Frances Ha

  • Year:2012
  • Rating:M
  • Director:Noah Baumbach
  • Cast:Greta Gerwig , Adam Driver, Mickey Sumner
  • Release Date:August 15, 2013
  • Distributor:Transmission
  • Running time:86 minutes
  • Film Worth:$18.00
  • FILMINK rates movies out of $20 - the score indicates the amount we believe a ticket to the movie to be worth

Greta Gerwig is superb in this smart, candid and charming feature about navigating early adulthood in the big city.

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When Frances attempts to pay for dinner in one of Frances Ha’s best scenes, her card declines, and she blurts out, “I’m so embarrassed – I’m not a real person yet.” And that earnest but beguiling sentiment is at the centre of the latest feature from writer/director, Noah Baumbach (The Squid And The Whale, Greenberg), who’s crafted a smart, wry and surprisingly tender film about standing at the crossroads of adulthood. 

Greta Gerwig (who shares a co-writing credit) plays the eponymous character, an aspiring dancer in New York who, at 27, has probably passed the age of making her big break. Early on, Frances rebuffs her boyfriend’s offer to share an apartment, only to be dumped and then learn that her best friend and roommate, Sophie (Mickey Sumner), is moving out. We then follow Frances through various living arrangements as she attempts to both break from and cling to her past.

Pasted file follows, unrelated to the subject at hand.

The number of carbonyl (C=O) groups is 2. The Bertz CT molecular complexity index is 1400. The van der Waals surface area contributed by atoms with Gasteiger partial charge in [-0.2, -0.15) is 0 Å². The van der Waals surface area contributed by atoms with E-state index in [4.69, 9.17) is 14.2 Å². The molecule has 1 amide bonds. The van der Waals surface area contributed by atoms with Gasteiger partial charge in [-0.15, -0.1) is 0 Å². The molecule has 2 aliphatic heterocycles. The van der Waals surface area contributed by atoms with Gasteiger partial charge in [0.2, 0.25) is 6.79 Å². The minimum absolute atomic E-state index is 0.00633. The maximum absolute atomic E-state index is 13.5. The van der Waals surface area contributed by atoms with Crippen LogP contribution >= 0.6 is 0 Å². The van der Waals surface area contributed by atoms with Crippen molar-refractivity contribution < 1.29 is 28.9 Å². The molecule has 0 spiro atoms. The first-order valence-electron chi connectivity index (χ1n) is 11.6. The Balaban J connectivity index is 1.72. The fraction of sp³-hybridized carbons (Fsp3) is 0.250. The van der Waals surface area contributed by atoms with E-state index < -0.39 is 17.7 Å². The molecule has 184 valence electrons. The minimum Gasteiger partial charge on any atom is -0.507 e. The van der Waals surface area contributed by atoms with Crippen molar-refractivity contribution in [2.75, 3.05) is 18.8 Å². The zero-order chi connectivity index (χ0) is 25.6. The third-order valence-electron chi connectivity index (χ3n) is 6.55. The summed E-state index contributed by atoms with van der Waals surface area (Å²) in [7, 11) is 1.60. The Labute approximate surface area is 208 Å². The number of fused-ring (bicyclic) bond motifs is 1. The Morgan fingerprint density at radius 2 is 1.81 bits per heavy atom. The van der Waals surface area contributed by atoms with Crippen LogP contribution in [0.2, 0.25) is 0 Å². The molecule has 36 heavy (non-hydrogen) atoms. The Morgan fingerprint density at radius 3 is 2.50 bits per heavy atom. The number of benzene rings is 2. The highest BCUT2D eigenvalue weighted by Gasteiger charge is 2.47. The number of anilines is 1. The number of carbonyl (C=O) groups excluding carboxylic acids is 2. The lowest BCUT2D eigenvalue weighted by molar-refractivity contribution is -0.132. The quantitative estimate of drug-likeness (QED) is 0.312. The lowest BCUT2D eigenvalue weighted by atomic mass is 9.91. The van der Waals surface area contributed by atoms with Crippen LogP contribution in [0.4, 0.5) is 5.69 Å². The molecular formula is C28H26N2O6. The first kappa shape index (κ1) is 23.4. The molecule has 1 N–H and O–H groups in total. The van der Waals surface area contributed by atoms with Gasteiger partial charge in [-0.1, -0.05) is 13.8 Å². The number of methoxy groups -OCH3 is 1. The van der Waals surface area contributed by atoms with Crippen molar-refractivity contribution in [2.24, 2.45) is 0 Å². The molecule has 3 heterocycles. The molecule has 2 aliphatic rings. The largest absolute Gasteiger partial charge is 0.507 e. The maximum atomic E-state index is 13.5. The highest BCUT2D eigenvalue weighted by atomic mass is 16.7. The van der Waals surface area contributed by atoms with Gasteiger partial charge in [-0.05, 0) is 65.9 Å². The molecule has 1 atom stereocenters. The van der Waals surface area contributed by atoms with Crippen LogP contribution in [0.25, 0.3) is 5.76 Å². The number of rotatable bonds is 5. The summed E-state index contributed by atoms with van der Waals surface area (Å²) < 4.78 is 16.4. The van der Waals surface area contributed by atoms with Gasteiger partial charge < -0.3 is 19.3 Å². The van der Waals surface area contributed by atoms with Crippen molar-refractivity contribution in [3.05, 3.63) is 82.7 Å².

Taking its cues from its disarming lead character, Frances Ha is packed with scenes that make epic cinema out of the most intimate moments – watch as Frances makes an emergency run to an ATM, or pirouettes through the streets to David Bowie’s “Modern Love.” Shot in gorgeous black and white, Frances Ha takes the familiar notion of being young in a big city, and makes that template fresh and romantic again. It’s not devoid of pain, however, as we watch Frances struggle to make ends meet, with Baumbach deftly revealing that while endless twentysomethings may fall in love with New York, it’s a city that doesn’t always love them back. But the way that Frances (brought to life in an irresistible, idiosyncratic but grounded performance by Gerwig) navigates these challenges and ultimately accepts adulthood is quietly heroic.

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